by Steven Brown
As Election Day draws nearer, the list of talking points for the presidential hopefuls has been set firmly in granite. Unfortunately, U.S. energy policy is not near the top of that list.
There is little reason to think that the debates between Kerry and Bush will deviate much from the pattern they’ve held for several months now. The fight against global terrorism, the continuing struggle in Iraq, national security, and—for some reason—the Vietnam War, will continue to dominate the discussion.
After the Sturm und Drang portion of the show, the candidates will turn attention to discussion of the economy. One candidate will use a variety of Census Bureau statistics and economic indicators to show that we¿re entering an age of prosperity; the other will use many of those same sources to prove that we’re experiencing our most woeful and dark days since the 1930s.
Health care comes next, then education, then, if there’s any time left, or if anyone is still listening, there will be some discussion about our nation’s energy future.
Energy policy has gotten short shrift in the discourse between candidates so far, and that situation isn’t likely to change between now and Nov. 2. For the majority of the populace, energy policy simply isn’t a polarizing issue. Most Americans want power, and they want it cheap. Certainly, some will lament the dependence on foreign oil and others will decry the lack of alternative or renewable power sources, but as long as power flows, and flows inexpensively, the voting public is happy.
Not only is energy policy not a polarizing issue for the voting public, it’s barely a contestable issue between the two candidates themselves. Where Bush and Kerry seek to set themselves widely apart on the issues of foreign policy, the economy, health care and war, the two are fairly cozy in their discussion of energy issues.
Both candidates espouse the use of clean coal technology; both favor stricter, enforceable electric reliability standards; both have plans to clean the air and water.
And, both have the same main plank in their energy policy platforms: that the U.S. needs to be less dependent on foreign oil. The only difference seems to be in semantics.
At the Democratic National Convention in Boston, Senator Kerry used war—or, to be more correct, the avoidance of war—as the main selling point for energy independence.
“… our energy plan for a stronger America will invest in new technologies and alternative fuels and the cars of the future, so that no young American in uniform will ever be held hostage to our dependence on oil from the Middle East,” Kerry told those gathered.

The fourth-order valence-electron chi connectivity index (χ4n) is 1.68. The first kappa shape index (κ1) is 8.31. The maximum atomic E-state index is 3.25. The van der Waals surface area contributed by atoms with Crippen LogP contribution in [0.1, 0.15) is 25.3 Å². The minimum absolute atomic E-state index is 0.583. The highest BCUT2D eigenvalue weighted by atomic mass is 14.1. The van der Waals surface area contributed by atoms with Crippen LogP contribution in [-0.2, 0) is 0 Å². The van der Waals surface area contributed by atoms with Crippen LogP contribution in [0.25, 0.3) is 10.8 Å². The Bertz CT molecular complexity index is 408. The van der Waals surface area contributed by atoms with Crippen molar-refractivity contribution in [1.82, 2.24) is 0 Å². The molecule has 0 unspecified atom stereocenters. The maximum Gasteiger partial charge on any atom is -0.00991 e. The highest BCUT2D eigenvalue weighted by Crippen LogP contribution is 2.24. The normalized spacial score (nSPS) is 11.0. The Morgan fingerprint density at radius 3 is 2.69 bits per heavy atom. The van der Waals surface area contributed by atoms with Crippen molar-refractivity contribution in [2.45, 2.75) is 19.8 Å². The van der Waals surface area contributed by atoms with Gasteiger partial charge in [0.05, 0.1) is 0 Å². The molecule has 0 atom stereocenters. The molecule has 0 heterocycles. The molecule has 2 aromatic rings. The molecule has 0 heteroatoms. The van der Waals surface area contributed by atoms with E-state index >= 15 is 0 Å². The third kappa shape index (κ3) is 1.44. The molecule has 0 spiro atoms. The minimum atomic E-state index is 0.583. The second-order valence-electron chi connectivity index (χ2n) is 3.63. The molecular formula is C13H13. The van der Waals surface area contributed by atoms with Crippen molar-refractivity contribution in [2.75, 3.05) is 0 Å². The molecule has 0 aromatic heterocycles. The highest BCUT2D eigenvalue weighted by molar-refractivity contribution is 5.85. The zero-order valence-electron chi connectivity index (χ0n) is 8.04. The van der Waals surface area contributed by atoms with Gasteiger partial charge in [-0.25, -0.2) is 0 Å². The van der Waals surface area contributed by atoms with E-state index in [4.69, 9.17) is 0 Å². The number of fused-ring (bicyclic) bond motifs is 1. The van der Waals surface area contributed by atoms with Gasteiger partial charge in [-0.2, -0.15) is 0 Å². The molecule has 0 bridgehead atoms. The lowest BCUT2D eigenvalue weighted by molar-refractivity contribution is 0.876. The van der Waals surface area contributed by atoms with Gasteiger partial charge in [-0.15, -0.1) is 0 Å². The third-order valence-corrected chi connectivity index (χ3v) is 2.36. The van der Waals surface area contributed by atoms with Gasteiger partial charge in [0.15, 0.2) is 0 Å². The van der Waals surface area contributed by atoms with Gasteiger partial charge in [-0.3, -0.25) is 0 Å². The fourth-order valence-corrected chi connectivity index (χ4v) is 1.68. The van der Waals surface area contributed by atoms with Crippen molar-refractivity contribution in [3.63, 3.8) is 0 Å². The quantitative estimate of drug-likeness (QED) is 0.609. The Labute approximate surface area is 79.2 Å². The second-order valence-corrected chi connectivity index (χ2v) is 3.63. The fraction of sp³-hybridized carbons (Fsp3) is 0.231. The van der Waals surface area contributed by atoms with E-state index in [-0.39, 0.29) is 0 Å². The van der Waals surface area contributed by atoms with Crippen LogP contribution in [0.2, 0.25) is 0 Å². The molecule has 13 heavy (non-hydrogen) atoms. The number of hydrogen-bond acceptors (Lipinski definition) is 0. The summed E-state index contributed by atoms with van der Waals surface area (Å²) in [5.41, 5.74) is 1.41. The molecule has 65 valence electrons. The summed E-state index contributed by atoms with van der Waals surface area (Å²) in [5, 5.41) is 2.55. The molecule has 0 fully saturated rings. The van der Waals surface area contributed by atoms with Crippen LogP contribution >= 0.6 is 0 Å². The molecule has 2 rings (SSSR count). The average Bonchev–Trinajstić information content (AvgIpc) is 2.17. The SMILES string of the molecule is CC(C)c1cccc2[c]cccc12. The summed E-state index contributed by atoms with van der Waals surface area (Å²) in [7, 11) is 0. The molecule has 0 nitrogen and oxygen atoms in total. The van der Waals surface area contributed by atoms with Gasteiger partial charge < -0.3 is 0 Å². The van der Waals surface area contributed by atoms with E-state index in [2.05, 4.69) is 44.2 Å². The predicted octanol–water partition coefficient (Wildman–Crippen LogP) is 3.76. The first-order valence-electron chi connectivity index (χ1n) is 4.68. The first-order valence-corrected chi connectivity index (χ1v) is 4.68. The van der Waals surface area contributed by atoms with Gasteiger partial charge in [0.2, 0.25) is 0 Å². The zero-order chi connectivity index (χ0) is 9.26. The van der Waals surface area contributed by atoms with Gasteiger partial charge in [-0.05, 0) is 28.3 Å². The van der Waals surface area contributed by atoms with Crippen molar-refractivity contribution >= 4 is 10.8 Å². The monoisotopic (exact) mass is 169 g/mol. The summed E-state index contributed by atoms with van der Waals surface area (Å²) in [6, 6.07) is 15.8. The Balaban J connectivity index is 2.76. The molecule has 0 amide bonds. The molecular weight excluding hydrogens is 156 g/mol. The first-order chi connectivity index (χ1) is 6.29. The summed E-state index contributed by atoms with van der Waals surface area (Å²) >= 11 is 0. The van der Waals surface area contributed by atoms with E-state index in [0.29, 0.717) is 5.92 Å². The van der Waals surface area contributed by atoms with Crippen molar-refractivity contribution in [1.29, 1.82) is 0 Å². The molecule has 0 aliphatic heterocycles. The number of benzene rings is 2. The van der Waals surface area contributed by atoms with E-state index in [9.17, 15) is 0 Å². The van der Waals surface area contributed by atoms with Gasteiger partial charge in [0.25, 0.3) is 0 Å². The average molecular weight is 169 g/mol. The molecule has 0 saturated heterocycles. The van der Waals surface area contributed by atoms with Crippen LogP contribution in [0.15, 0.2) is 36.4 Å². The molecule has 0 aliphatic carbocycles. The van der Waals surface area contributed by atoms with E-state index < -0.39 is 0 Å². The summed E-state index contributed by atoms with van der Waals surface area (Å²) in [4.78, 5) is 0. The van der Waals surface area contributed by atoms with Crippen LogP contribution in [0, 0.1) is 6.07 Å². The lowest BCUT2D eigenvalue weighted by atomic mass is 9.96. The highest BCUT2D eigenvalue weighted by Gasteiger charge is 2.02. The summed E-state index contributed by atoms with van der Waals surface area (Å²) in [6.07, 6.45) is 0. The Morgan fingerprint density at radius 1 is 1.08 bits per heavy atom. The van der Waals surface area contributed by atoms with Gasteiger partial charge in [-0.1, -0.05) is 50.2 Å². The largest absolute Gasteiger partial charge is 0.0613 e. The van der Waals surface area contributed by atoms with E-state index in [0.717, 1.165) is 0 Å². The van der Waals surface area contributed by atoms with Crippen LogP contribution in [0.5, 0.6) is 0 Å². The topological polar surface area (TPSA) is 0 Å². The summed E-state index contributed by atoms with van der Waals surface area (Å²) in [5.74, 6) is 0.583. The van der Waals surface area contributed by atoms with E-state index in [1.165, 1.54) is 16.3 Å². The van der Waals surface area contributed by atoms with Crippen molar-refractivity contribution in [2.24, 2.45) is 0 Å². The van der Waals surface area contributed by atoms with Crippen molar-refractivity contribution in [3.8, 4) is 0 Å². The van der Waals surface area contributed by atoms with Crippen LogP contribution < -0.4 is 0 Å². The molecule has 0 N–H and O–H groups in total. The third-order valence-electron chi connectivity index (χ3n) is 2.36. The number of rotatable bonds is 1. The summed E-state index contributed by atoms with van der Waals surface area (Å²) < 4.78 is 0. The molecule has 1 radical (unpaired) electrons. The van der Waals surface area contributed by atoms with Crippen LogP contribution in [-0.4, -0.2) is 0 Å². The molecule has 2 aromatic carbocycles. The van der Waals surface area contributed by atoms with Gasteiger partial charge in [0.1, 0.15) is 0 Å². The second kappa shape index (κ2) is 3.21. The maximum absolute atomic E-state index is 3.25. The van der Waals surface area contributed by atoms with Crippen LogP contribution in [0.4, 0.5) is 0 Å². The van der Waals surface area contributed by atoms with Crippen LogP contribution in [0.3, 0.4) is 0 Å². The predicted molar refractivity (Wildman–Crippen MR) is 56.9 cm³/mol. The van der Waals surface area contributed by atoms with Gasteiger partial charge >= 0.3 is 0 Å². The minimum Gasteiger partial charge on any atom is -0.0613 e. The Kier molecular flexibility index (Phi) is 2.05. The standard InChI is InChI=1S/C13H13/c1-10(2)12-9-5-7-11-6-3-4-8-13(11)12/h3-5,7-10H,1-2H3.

A little more than a month later, President Bush, speaking at the Republican National Convention in New York City, mimicked the point, but couched the message in vague economic terms:
“To create jobs, we will make our country less dependent on foreign sources of energy.”
And therein lies the main reason we won’t hear much debate about energy before we all head to the polls on Nov. 2. It’s generally not a point of divergence for the two primary candidates–at least not to the extent that foreign policy and economic policy are. If the blackout of Aug. 14, 2003, had occurred a year later, the debates might well be taking a different tone. Pull the plug on New York City two weeks before the Republican National Convention, and then the candidates would have something to discuss.
As it is, these two candidates, with their often diametrically opposing viewpoints, are simply too close to the center on energy policy to warrant much useful debate on this very important issue. That’s not to say Kerry and Bush don’t differ on energy. Certainly, Kerry can be seen as the “greener” candidate, while Bush favors more domestic exploration and production of fossil fuels and nuclear energy.
But the two don’t seem to be waging any of their campaign battles on the energy front —not that it would make much difference if they did. As Mary Anne Sullivan notes in her report, “the hard realities of energy policy in an election year”, … campaigns rarely produce the best thinking on tough policy issues. … No matter who wins, there will be a lot of hard thinking and policy-making to do post-election if we are to really address the hard realities of U.S. energy policy.”